I agree with you Prop 8 does not address anything other than the definition of marriage–which frankly may be problematic if it does pass– I don’t know. But, if Prop. 8 does not pass, all I’m saying is that there is a legitimate argument that “gay rights” and religious liberties will clash in the future. And, the reason for that will be the stronger legal arguments, i.e., fundamental right, and protected class to further their political agenda–(and in my opinion) at the expense of some religious liberty.

    Do you disagree?

  5. dobe gulia says:

    Kaimi: I am sympathetic to gay marriage, but I don’t understand your argument re Prop 8 not being about the protected class — and therefore that claims of its proponents are “lies”.

    So, the proponents think that the current state of affairs is just terrible. They introduced a weak proposition that, if passes, is not even close to curing the full spectrum of terrible (in their view) things. But the prop might weaken one element of that “terrible” bundle. And you say, because the proposition doesn’t undermine the entire “terrible” bundle, it’s clearly a “lie” to say that it will help the opponents of gay rights?

    As I see it, the only misstatement that the proponents make is that if Prop 8 passes, wedding photographers and docs will be free to deny services to gays. This is likely an overstatement of the prop’s power. But how is this a “lie” of a sort that should concern you? If the proponents have chosen to present the prop as something tougher than what it is, they are making their own job harder — because they lose people who would have taken the softer rule, but not the harsher one, while not gaining anyone from the opposite side (the people who would like the harsher rule will not vote against the prop just because it’s not harsh enough). So, why are you upset?

    Also, I don’t understand why it should matter what the exact source of CA’s antidiscrimination law is. Doesn’t a proposition override whatever the source there is? I thought (might be mistaken) that CA propositions take precedence over both statutes and judge-made law. Not so?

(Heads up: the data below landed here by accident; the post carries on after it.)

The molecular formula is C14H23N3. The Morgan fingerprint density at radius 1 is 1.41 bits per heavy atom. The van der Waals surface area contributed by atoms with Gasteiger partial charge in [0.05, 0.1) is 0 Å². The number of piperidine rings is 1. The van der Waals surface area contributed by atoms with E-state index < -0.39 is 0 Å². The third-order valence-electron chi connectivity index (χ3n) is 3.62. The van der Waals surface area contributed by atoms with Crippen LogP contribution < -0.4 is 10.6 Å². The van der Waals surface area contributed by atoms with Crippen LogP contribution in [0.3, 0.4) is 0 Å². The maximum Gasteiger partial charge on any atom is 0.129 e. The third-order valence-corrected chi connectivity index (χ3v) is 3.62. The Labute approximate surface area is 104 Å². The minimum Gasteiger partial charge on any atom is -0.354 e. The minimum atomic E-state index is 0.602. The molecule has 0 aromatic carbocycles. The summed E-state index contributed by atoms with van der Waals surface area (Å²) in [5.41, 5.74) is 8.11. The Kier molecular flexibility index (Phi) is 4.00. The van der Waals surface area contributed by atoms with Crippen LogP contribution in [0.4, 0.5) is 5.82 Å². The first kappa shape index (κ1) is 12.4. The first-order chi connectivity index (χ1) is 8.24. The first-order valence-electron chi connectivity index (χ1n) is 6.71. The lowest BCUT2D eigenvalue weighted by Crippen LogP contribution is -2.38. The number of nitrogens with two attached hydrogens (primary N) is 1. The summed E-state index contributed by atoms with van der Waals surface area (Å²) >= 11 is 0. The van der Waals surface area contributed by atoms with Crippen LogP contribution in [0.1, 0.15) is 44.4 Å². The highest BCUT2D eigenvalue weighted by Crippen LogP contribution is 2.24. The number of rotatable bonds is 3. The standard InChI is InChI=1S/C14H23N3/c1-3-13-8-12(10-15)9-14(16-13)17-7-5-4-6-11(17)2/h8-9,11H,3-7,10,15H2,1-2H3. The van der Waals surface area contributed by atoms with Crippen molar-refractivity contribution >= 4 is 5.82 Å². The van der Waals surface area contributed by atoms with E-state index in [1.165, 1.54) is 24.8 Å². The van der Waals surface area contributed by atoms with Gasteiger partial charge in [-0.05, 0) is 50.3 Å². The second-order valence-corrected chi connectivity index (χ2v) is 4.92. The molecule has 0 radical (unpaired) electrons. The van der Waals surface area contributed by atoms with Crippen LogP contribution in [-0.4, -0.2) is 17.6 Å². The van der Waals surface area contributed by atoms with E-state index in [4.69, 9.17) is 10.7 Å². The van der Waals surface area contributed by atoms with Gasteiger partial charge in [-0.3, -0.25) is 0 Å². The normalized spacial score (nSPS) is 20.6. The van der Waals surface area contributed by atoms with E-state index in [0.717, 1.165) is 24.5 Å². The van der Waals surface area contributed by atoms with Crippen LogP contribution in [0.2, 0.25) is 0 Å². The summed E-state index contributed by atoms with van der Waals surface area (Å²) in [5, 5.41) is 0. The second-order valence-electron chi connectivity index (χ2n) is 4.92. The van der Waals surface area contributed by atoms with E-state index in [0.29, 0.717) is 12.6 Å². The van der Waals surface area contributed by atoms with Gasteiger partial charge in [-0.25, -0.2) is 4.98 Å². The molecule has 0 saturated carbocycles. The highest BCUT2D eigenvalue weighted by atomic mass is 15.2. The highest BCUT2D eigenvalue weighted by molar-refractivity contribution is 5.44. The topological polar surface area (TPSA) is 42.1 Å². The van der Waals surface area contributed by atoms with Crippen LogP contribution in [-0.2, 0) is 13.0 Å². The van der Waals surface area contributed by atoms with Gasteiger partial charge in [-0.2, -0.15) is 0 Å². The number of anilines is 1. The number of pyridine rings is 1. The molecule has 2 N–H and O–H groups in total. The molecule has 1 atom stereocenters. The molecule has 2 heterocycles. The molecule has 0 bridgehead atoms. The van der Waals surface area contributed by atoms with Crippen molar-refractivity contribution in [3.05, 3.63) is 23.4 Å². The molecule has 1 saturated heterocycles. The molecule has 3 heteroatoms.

6. Anohn says:

    Your posts on this have been a real public service. As the L.A. Times puts it, “That truth would never sell in tolerant, live-and-let-live California, and so it has been hidden behind a series of misleading half-truths. Once the sleight of hand is revealed, though, the campaign’s illusions fall away.”

  7. Kaimi says:


    If the prop addressed antidiscrim law, it certainly could override it. But it doesn’t address it at all.

    That is, the prop says, “Only marriage between a man and a woman is valid or recognized in California.” This doesn’t affect the Unruh Act, which prohibits businesses from discriminating on the basis of sexual orientation.

    As for why this lie matters — instances of anti-discrimination law application are being put forth as problems that must be fixed by Prop 8. That depiction is false. Whatever one thinks of Unruh – whether it’s a good thing, a bad, mixed, whatever – it won’t be changed by Prop 8.


    But Prop 8 _doesn’t change_ the constitutional arguments that gay rights advocates have.

    You write,

    “But, if Prop. 8 does not pass, all I’m saying is that there is a legitimate argument that “gay rights” and religious liberties will clash in the future.”

    I think that’s wrong. A correct statement would be, _whether or not_ Prop 8 passes, there’s a legitimate possibility that gay rights and religious liberty will clash.

    Prop 8 does not change Unruh. It does not change the protected status of sexual orientation. The horse has left the barn. Gay rights are already written into law.

    There are legitimate questions about the intersection of religious liberty, associational rights, and individual freedoms (including gay rights). These values are, to some extent, in tension, and clashes have resulted and will continue.

    It’s misleading to suggest that Prop 8 will prevent this clash from occurring.

  1. December 23, 2009

    […] their faith and their livelihood.”During the recent battle over proposition 8 in California, it was claimed that proposition 8 would have no effect on photographers. Opponents of proposition 8 cited this […]